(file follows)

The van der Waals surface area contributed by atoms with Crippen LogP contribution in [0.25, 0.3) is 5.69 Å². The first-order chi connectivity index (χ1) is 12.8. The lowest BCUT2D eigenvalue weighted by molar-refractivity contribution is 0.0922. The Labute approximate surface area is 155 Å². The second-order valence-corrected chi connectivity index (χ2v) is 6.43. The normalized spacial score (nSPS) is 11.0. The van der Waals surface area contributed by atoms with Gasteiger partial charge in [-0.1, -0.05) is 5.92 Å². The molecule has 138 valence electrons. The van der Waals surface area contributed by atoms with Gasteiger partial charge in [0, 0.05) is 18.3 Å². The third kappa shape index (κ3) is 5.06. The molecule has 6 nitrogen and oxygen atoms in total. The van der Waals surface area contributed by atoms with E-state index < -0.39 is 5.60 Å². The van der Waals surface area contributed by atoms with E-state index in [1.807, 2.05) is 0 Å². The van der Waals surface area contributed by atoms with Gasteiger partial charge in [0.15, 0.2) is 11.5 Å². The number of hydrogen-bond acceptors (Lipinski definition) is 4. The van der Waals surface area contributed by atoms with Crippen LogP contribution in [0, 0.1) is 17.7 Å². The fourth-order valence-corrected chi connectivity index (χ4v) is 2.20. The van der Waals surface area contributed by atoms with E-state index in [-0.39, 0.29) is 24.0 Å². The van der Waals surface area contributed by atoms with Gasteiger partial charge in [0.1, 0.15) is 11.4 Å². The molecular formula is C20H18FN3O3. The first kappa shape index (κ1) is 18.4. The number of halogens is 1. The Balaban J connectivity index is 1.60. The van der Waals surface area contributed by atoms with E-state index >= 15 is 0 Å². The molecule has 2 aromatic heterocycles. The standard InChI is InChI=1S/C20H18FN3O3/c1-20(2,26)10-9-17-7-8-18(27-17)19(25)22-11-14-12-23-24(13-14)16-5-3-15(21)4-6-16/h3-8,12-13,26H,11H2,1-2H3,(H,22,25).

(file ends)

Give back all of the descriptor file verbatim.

The van der Waals surface area contributed by atoms with Crippen LogP contribution in [0.25, 0.3) is 5.69 Å². The first-order chi connectivity index (χ1) is 12.8. The lowest BCUT2D eigenvalue weighted by molar-refractivity contribution is 0.0922. The Labute approximate surface area is 155 Å². The second-order valence-corrected chi connectivity index (χ2v) is 6.43. The normalized spacial score (nSPS) is 11.0. The van der Waals surface area contributed by atoms with Gasteiger partial charge in [-0.1, -0.05) is 5.92 Å². The molecule has 138 valence electrons. The van der Waals surface area contributed by atoms with Gasteiger partial charge in [0, 0.05) is 18.3 Å². The third kappa shape index (κ3) is 5.06. The molecule has 6 nitrogen and oxygen atoms in total. The van der Waals surface area contributed by atoms with E-state index < -0.39 is 5.60 Å². The van der Waals surface area contributed by atoms with E-state index in [1.807, 2.05) is 0 Å². The van der Waals surface area contributed by atoms with Gasteiger partial charge in [0.15, 0.2) is 11.5 Å². The number of hydrogen-bond acceptors (Lipinski definition) is 4. The van der Waals surface area contributed by atoms with Crippen LogP contribution in [0, 0.1) is 17.7 Å². The fourth-order valence-corrected chi connectivity index (χ4v) is 2.20. The van der Waals surface area contributed by atoms with E-state index in [-0.39, 0.29) is 24.0 Å². The van der Waals surface area contributed by atoms with Gasteiger partial charge in [0.1, 0.15) is 11.4 Å². The molecular formula is C20H18FN3O3. The first kappa shape index (κ1) is 18.4. The number of halogens is 1. The Balaban J connectivity index is 1.60. The van der Waals surface area contributed by atoms with E-state index >= 15 is 0 Å². The molecule has 2 aromatic heterocycles. The standard InChI is InChI=1S/C20H18FN3O3/c1-20(2,26)10-9-17-7-8-18(27-17)19(25)22-11-14-12-23-24(13-14)16-5-3-15(21)4-6-16/h3-8,12-13,26H,11H2,1-2H3,(H,22,25).